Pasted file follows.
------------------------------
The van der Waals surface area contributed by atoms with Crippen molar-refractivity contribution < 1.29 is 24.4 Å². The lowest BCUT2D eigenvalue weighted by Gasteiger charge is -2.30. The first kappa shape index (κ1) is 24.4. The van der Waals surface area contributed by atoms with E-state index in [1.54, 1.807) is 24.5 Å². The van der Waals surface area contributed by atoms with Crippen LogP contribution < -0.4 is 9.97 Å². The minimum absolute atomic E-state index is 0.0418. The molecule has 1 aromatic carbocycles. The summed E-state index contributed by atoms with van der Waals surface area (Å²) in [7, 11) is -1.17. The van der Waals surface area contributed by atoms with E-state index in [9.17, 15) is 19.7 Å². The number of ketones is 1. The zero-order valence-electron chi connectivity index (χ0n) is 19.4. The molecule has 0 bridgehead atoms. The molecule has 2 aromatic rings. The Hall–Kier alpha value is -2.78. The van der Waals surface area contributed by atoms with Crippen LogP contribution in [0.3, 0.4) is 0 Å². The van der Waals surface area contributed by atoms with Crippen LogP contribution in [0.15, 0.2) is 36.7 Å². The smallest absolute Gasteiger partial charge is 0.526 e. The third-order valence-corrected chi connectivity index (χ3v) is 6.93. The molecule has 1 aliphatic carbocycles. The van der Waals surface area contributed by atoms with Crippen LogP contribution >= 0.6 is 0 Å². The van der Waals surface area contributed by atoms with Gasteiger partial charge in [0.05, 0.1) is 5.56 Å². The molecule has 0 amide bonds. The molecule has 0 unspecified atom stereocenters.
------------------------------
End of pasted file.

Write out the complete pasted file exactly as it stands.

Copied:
The van der Waals surface area contributed by atoms with Crippen molar-refractivity contribution < 1.29 is 24.4 Å². The lowest BCUT2D eigenvalue weighted by Gasteiger charge is -2.30. The first kappa shape index (κ1) is 24.4. The van der Waals surface area contributed by atoms with E-state index in [1.54, 1.807) is 24.5 Å². The van der Waals surface area contributed by atoms with Crippen LogP contribution < -0.4 is 9.97 Å². The minimum absolute atomic E-state index is 0.0418. The molecule has 1 aromatic carbocycles. The summed E-state index contributed by atoms with van der Waals surface area (Å²) in [7, 11) is -1.17. The van der Waals surface area contributed by atoms with E-state index in [9.17, 15) is 19.7 Å². The number of ketones is 1. The zero-order valence-electron chi connectivity index (χ0n) is 19.4. The molecule has 0 bridgehead atoms. The molecule has 2 aromatic rings. The Hall–Kier alpha value is -2.78. The van der Waals surface area contributed by atoms with Crippen LogP contribution in [0.3, 0.4) is 0 Å². The van der Waals surface area contributed by atoms with Crippen LogP contribution in [0.15, 0.2) is 36.7 Å². The smallest absolute Gasteiger partial charge is 0.526 e. The third-order valence-corrected chi connectivity index (χ3v) is 6.93. The molecule has 1 aliphatic carbocycles. The van der Waals surface area contributed by atoms with Crippen LogP contribution >= 0.6 is 0 Å². The van der Waals surface area contributed by atoms with Gasteiger partial charge in [0.05, 0.1) is 5.56 Å². The molecule has 0 amide bonds. The molecule has 0 unspecified atom stereocenters.